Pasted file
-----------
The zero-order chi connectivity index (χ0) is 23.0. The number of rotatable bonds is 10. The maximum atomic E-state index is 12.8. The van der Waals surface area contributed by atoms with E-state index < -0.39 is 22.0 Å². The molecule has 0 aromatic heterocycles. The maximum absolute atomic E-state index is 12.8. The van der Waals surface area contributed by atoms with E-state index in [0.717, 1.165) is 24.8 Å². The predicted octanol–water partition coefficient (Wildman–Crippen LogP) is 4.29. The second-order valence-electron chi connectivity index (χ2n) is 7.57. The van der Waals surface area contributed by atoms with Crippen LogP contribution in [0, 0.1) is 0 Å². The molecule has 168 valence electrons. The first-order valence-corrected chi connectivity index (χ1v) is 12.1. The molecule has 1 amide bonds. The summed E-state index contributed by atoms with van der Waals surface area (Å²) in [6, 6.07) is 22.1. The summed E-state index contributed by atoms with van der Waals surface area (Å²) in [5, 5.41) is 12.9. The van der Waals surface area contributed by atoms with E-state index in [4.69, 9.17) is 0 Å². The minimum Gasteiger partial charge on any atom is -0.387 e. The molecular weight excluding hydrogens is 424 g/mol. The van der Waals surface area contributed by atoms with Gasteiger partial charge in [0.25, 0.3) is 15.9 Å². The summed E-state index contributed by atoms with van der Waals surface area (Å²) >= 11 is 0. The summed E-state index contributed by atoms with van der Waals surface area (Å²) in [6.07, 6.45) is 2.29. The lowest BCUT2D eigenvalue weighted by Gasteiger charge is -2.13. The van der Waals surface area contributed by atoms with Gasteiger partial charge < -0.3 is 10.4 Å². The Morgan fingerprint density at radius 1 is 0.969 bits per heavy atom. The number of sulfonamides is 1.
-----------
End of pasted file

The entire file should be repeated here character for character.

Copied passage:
The zero-order chi connectivity index (χ0) is 23.0. The number of rotatable bonds is 10. The maximum atomic E-state index is 12.8. The van der Waals surface area contributed by atoms with E-state index < -0.39 is 22.0 Å². The molecule has 0 aromatic heterocycles. The maximum absolute atomic E-state index is 12.8. The van der Waals surface area contributed by atoms with E-state index in [0.717, 1.165) is 24.8 Å². The predicted octanol–water partition coefficient (Wildman–Crippen LogP) is 4.29. The second-order valence-electron chi connectivity index (χ2n) is 7.57. The van der Waals surface area contributed by atoms with Crippen LogP contribution in [0, 0.1) is 0 Å². The molecule has 168 valence electrons. The first-order valence-corrected chi connectivity index (χ1v) is 12.1. The molecule has 1 amide bonds. The summed E-state index contributed by atoms with van der Waals surface area (Å²) in [6, 6.07) is 22.1. The summed E-state index contributed by atoms with van der Waals surface area (Å²) in [5, 5.41) is 12.9. The van der Waals surface area contributed by atoms with E-state index in [4.69, 9.17) is 0 Å². The minimum Gasteiger partial charge on any atom is -0.387 e. The molecular weight excluding hydrogens is 424 g/mol. The van der Waals surface area contributed by atoms with Gasteiger partial charge in [0.25, 0.3) is 15.9 Å². The summed E-state index contributed by atoms with van der Waals surface area (Å²) >= 11 is 0. The summed E-state index contributed by atoms with van der Waals surface area (Å²) in [6.07, 6.45) is 2.29. The lowest BCUT2D eigenvalue weighted by Gasteiger charge is -2.13. The van der Waals surface area contributed by atoms with Gasteiger partial charge < -0.3 is 10.4 Å². The Morgan fingerprint density at radius 1 is 0.969 bits per heavy atom. The number of sulfonamides is 1.